Before I begin, I should apologize for holding out on you for so long. I've had this recipe in my back pocket for ages it seems, but out here in the country, if the wind blows the wrong way you lose your internet connection. The wind has been blowing a lot lately.
Winter is never easy for me. I suppose most people would say the same. It's hard to get out of bed in the morning when the sky is still dark and the floor is cold. It just feels a little unnatural. But winter also has an uncanny way of deamplifying everything else going on in your life, much the same way that snow absorbs sound. Things have a way of seeming surreal and distant during the winter months. At least until they finally creep up on you, and by then it's too late. This is a very mystical way of looking at things, to be sure, but I've always felt that emotions are slower to come out in the winter, hibernating perhaps. But when they do come out, they're stronger and more bitter. Harder to combat than on those golden summer days when the sun doesn't set until nine. Vitamin D is a powerful little vitamin. No mistake.
Is it any wonder, then, that we search for comfort in food? Winter is the perfect time for breaking out the bread pans, muffin tins, and that extra butter you keep in the freezer (come on, I know you do). Sometimes I feel that the only way I can function on winter mornings is to heat the oven and mix up a bowl of something sticky, preferably with the butter I thawed out previously. On most weekday mornings, I'm a steel-cut oats sort of girl. As much as I would love pancakes and muffins and coffee cake every morning, let's not kid ourselves. You aren't the only person with a figure to maintain. Besides, things taste better when you have lots of time to enjoy them. Thus, weekends are my baking days.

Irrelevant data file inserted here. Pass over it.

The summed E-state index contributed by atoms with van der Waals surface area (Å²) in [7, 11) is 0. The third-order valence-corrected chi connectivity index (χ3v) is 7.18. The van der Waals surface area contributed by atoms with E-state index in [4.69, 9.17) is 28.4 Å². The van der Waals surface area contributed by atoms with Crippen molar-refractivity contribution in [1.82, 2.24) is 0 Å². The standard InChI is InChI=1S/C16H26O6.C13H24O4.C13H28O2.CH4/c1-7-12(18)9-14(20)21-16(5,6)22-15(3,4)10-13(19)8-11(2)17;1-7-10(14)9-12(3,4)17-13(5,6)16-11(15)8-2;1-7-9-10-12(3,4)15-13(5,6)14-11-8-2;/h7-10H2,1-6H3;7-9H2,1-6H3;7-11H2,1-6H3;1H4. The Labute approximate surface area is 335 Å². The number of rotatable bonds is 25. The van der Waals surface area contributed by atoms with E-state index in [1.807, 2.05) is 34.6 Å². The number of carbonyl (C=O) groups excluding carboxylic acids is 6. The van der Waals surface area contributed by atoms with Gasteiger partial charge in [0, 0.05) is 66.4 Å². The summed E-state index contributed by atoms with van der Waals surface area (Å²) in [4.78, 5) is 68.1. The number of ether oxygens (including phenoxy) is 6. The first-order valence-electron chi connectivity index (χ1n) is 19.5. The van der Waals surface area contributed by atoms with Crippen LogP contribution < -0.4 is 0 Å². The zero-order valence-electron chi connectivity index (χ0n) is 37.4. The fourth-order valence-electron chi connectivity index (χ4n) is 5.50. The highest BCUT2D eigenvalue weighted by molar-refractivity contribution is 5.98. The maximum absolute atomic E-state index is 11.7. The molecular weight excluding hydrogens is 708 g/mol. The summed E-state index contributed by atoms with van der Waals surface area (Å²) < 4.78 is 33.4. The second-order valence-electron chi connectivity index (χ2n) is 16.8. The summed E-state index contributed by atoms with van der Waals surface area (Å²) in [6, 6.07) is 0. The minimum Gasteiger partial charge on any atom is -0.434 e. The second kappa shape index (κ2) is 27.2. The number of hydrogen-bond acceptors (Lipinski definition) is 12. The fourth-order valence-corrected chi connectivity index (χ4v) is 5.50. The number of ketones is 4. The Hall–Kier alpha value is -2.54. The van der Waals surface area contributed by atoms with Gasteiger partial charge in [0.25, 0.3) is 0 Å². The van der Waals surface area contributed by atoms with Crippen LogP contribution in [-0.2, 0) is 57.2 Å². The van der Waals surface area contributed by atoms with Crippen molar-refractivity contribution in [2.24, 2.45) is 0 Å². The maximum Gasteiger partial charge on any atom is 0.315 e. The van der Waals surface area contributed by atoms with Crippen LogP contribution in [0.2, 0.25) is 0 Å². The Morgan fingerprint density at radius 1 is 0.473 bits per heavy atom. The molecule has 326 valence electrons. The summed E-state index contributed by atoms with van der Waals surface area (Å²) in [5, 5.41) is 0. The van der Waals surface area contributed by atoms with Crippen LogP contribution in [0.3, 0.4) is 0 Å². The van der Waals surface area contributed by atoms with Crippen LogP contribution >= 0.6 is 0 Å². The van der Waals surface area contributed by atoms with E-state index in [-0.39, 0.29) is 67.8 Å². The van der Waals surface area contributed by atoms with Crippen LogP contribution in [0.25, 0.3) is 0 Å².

As it turns out, this practice is also a great way to make friends. There's a really wonderful saying that eternity is two people and a roast turkey. Eternity can also be two people and lots of scones. As much as I love those little triangular beauties, they can cause me no end of stress. They look perfectly innocent sitting blithely on the cutting board, but to me they are the sirens of the breakfast world, capable of calling to my stomach at all hours when I didn't know I was hungry. This is why they make great gifts. Let your neighbors or coworkers wrestle with the scone angel.
I can never stick with the same scone flavor. Blueberry is the little black dress of scones. You really can't go wrong there. If I'm trying to make a good impression and want to be sure of my success, blueberry is the go-to scone. But cranberry orange is pretty classic, too. A little tart, a little sweet, a little bright citrus flavor. But then, there are just endless things to be done with scones. On my death bed I'll probably be thinking about that one scone flavor I never got around to making. Ginger-apricot, raspberry-lemon, cherry-almond, chocolate-orange, golden raisin-cardamom, apple-garam masala... And I won't even start in on savory scones. But most of the time I just follow my pantry.